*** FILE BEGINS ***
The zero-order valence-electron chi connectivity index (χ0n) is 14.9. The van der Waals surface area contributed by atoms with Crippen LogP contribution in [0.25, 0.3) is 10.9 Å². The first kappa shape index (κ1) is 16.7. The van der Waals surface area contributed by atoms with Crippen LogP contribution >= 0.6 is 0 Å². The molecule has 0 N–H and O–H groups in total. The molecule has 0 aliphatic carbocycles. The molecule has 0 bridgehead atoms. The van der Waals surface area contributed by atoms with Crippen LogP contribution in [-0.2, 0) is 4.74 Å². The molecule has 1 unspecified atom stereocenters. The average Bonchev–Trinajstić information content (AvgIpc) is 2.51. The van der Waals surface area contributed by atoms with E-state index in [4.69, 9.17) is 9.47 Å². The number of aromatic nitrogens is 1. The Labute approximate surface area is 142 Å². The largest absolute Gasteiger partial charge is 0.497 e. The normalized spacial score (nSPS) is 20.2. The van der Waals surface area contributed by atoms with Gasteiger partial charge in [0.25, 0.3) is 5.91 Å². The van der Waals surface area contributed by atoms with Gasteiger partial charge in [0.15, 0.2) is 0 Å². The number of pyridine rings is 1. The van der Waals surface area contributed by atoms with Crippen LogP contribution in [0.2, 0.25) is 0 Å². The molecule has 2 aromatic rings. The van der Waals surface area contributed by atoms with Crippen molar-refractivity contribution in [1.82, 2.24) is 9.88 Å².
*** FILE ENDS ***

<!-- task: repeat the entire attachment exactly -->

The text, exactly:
The zero-order valence-electron chi connectivity index (χ0n) is 14.9. The van der Waals surface area contributed by atoms with Crippen LogP contribution in [0.25, 0.3) is 10.9 Å². The first kappa shape index (κ1) is 16.7. The van der Waals surface area contributed by atoms with Crippen LogP contribution >= 0.6 is 0 Å². The molecule has 0 N–H and O–H groups in total. The molecule has 0 aliphatic carbocycles. The molecule has 0 bridgehead atoms. The van der Waals surface area contributed by atoms with Crippen LogP contribution in [-0.2, 0) is 4.74 Å². The molecule has 1 unspecified atom stereocenters. The average Bonchev–Trinajstić information content (AvgIpc) is 2.51. The van der Waals surface area contributed by atoms with E-state index in [4.69, 9.17) is 9.47 Å². The number of aromatic nitrogens is 1. The Labute approximate surface area is 142 Å². The largest absolute Gasteiger partial charge is 0.497 e. The normalized spacial score (nSPS) is 20.2. The van der Waals surface area contributed by atoms with Gasteiger partial charge in [0.25, 0.3) is 5.91 Å². The van der Waals surface area contributed by atoms with Gasteiger partial charge in [0.15, 0.2) is 0 Å². The number of pyridine rings is 1. The van der Waals surface area contributed by atoms with Crippen LogP contribution in [0.2, 0.25) is 0 Å². The molecule has 2 aromatic rings. The van der Waals surface area contributed by atoms with Crippen molar-refractivity contribution in [1.82, 2.24) is 9.88 Å².